I would suggest for simplicity that you need a stand or cabinet set on a large carpet to isolate vibration off the wooden floors.  The stand or cabinet needs to be sturdy and heavy.  

 

I don't use any isolating feet but that might be an option for you.

post #1722 of 2591

As long as none of you visiting TT consultants dilly dally with my Ming Dynasty Gaiwan while brainstorming a solution :rolleyes:for me. 

post #1723 of 2591

An old slate tile I salvaged from my parents place underneath it (on top of my stereo rack) seems to have made it a lot better...

post #1724 of 2591
Quote:
Originally Posted by analogsurviver View Post
 

The best TT isolation, short of air support like in Scanning Electron Microscopes (Rockport Sirius TT uses variation on the theme ) is hanging the TT from the ceiling on fishing thread. Each corner of the TT ( or some board/slab TT is resting on ) is supported by a fishing thread. The suspension has lateral resonant frequency defined by the lenght of the thread(s) only - it is a physical pendulum. In vertical sense it is defined by compliance of the threads and total supported mass. Both can be made very low, best is to use entire ceiling height with TT hanging in the air just above the floor.

In order to make the whole contraption more stable and user friendly, it is advisable to make "footprint" on the ceiling larger than that of TT as much as reasonable - it damps/prevents movement of the TT in rotational sense. It is possible to perfectly level the TT by using counter rotating cable tensioners from hardware store.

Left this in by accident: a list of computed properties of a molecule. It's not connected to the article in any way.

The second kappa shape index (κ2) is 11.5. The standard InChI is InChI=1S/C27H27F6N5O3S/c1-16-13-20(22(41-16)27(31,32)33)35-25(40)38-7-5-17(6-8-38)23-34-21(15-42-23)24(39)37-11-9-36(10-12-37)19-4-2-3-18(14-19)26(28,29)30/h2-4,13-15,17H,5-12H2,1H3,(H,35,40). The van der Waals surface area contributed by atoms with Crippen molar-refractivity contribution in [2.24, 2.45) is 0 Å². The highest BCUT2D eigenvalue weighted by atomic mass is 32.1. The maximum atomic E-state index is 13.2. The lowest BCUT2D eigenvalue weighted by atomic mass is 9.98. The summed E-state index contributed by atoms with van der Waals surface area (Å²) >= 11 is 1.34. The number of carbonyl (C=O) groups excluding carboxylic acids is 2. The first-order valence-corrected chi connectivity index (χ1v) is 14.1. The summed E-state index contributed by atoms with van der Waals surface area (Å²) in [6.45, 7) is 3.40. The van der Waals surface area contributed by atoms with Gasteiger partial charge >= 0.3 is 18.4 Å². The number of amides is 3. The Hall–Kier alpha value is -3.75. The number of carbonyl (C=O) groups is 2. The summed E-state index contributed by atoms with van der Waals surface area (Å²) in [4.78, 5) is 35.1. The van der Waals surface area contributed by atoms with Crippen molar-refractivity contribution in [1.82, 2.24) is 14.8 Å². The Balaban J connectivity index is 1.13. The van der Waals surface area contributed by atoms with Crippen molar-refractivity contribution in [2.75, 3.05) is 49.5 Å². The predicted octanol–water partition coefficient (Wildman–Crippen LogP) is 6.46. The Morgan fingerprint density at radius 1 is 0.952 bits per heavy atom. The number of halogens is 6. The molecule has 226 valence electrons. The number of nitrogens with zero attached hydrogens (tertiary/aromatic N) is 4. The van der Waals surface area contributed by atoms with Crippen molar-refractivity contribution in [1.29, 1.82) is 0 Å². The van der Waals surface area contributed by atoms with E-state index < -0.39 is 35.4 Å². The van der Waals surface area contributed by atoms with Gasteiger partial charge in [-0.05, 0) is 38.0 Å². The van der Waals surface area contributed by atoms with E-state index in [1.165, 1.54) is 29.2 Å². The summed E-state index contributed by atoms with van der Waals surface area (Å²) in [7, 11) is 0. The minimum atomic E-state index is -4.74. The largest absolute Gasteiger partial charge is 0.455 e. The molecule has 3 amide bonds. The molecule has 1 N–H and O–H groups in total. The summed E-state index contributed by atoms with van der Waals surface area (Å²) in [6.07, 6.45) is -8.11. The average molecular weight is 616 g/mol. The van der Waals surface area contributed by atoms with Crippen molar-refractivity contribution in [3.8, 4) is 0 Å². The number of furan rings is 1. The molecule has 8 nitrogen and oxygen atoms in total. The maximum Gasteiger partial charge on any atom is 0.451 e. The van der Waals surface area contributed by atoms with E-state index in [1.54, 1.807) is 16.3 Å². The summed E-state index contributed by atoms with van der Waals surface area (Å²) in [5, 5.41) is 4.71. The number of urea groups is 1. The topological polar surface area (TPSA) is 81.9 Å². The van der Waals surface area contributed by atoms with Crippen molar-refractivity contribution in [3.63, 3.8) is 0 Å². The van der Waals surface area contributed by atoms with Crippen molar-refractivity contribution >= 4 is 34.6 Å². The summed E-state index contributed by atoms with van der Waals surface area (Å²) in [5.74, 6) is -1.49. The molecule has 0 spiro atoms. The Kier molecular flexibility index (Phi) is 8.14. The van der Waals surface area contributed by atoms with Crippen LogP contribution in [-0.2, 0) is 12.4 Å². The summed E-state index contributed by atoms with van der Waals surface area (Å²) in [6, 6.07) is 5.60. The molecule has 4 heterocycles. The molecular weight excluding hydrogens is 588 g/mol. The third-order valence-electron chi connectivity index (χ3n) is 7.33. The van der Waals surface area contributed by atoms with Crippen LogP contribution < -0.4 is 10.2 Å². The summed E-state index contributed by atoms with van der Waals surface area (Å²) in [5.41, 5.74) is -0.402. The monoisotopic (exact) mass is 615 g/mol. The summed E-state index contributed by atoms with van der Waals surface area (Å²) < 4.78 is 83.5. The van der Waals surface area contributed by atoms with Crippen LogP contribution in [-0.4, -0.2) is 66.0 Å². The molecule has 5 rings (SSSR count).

Needless to say, wall mounts for the 4 hooks from which thread is lined should be done really solid, rated far above the weight suspended. Just in case, it is prudent to have TT hanging slightly more above the floor - to allow for say an inch hard styrofoam or similar to cushion the fall of the TT if for any reason thread(s) fail.

 

I have never seen it done in real life, it is in my hopefully not too distant future plan...

 

I read about this somewhere in the speakers section. One fellow has a musician friend, and his speakers are suspended from the ceiling with piano wires, and they're one of the best setups he has ever heard. Maybe not in the speakers section, but definitely somewhere here in head-fi.

post #1725 of 2591
Thread Starter 
Quote:
Originally Posted by Errymoose View Post

Turntable setup question: how do you guys like to isolate your turntables?

Have a nice shiny Rega RP1 with the peformance upgrade, and it -can- sound fantastic.  But the place I'm in has floorboards and it is ridiculously to have it vibrate, meaning it doesn't sound fantastic as much as I'd like...

I use a Ginkgo Audio Cloud 9 isolation platform, and I will tell you that thing works very well. Great design - floats the TT on racquetballs between two huge non-resonant plexiglass chunks. Remarkably effective.